By: Gleason Center Editors, Dr. Daniel Gleason, DC
But it's FAT FREE! Isn't it a healthy choice when the box says "low fat", "zero calorie", or "sugar free"? The short answer: no. When fat or calories are removed from a processed food, something else is put in it's place. More often than not, that substitute is scarier than the fat itself. In this month's newsletter, Dr. Gleason dives into the myths surrounding fat and how we can achieve healthy, long term weight loss.
For many years, dietary fats have been vilified in the popular press and in some scientific journals. This includes physicians, those in the mainstream, as well as alternative arenas. This "fat-phobia" has been going on since the 1950’s and has received much promotion from those industries that make and market margarines, vegetable shortening, and vegetable oils for frying and processed foods. Pharmaceutical companies that profit from cholesterol-lowering drugs have also promoted this misinformation.
At the same time, voices supporting consumption of natural fats like butter, eggs, coconut oil, and fat from healthy animals have been shouted down. Thankfully, in the last few years, research showing the hazards of low-fat diets and the benefits of high-fat diets have confirmed what some of us have known all along- low-fat diets are a big problem!
We require adequate fat in our diet to control our metabolic processes including lubrication, inflammation, autoimmune regulation, blood sugar control, and myelin sheath production. Fats are also a precursor to our reproductive and stress hormones. These malfunctions cause most of our common chronic dis-eases including diabetes, heart disease, cancer, obesity, anxiety and fatigue.
Low-fat foods taste terrible unless they are jacked-up with additives and sugar. Healthy dietary fats are satisfying, filling, and tasty. Removing fats from our diets causes us to add way more carbs than our bodies can safely metabolize. Food manufactures add toxic ingredients like MSG and aspartame just to make them palatable enough to sell. Do you ever wonder what is in zero-fat sour cream or half and half?
I can suggest several books that document the weight-loss benefits of eating a high fat, low carb diet. Including Eat Fat Get Thin by Mark Hyman, M.D., Eat Fat Lose Fat by Mary Enig, Phd, and Eat Fat Look Thin by Bruce Fife, N.D. These books are well written and researched.
Because low-fat diets are (by definition) high-carb, there is a strong connection with that form of eating and cancer. The Nobel Laureate, Otto Warburg, first noted this connection in the 1920’s. His research, which has been repeated and confirmed for nearly a century, shows that cancer can only metabolize glucose. Normal cells can burn carbs, proteins, and fats. Eating high carbs, bad fats, and excess protein leads to mitochondrial damage, which is at the root of cancer. Warburg’s research proved that all cancers have damaged mitochondria which is the cause and not genetic mutations as we have been taught (except in rare cases). A recent book by Travis Christopherson entitled, Tripping Over the Truth: The Metabolic Theory of Cancer is a must-read for cancer treatment and prevention.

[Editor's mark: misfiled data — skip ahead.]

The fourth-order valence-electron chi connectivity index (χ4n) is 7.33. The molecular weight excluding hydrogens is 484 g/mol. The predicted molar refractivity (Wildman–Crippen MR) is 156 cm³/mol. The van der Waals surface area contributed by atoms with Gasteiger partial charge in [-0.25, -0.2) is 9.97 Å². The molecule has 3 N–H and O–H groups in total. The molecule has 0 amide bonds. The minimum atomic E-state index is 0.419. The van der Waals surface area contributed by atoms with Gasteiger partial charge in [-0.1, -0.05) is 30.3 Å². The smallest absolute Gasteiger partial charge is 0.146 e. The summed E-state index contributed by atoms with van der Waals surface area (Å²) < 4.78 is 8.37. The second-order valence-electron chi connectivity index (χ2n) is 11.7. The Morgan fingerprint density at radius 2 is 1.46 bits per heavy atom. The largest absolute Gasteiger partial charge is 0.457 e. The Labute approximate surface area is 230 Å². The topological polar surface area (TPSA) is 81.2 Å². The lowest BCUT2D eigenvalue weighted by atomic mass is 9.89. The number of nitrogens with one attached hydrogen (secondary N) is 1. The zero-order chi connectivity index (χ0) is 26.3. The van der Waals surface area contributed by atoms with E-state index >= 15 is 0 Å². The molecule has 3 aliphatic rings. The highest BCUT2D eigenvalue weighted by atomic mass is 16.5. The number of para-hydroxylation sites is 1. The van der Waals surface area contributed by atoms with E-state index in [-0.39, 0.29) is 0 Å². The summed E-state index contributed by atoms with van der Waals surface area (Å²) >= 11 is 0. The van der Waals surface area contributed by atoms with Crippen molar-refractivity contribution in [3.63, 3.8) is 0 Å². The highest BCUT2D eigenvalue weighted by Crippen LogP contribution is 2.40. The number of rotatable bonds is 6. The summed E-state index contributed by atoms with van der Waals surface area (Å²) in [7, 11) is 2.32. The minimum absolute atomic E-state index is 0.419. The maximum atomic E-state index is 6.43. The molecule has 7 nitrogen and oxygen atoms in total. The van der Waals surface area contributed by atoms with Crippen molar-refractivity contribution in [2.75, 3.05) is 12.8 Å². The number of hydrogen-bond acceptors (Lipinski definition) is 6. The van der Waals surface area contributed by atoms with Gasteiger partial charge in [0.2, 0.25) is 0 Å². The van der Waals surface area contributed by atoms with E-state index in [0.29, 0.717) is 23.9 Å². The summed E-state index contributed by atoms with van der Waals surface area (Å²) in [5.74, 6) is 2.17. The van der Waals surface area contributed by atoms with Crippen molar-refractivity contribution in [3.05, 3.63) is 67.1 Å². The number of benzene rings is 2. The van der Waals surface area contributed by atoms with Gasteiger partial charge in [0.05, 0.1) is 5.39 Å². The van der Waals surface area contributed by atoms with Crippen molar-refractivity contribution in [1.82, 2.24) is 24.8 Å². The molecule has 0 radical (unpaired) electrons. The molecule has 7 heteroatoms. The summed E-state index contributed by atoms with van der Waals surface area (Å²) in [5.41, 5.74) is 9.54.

Another downside to low-fat eating are the cravings and over eating that go along with it. Without adequate fat intake, we are constantly hungry and often “hangry”. This leads to frequent eating and the overconsumption of sweets and starches. This then leads to elevated levels of insulin and insulin resistance, or Type 2 Diabetes. When insulin is elevated, weight loss resistance, fluid retention, and inflammation result. These are also the root causes of most of our common chronic diseases.
In order to promote a long and healthy lifespan, I recommend a high-fat, moderate-protein, low-carb diet. This should include periods of intermittent fasting. It is imperative to eat only high quality, locally grown, organic foods as much as possible. This is your life and your health, so I encourage you to make this the highest priority for you and your family. KetoClarity by Jimmy Moore and Eric Westman, M.D. and The Complete Guide to Fasting by Jason Fung, M.D. and Jimmy Moore are two excellent books on these subjects.
We, at The Gleason Center, can help you test and tailor a diet and supplement program for your individual needs as well as guide you in making these dietary changes.
If you like this post, you might also enjoy our: June Newsletter
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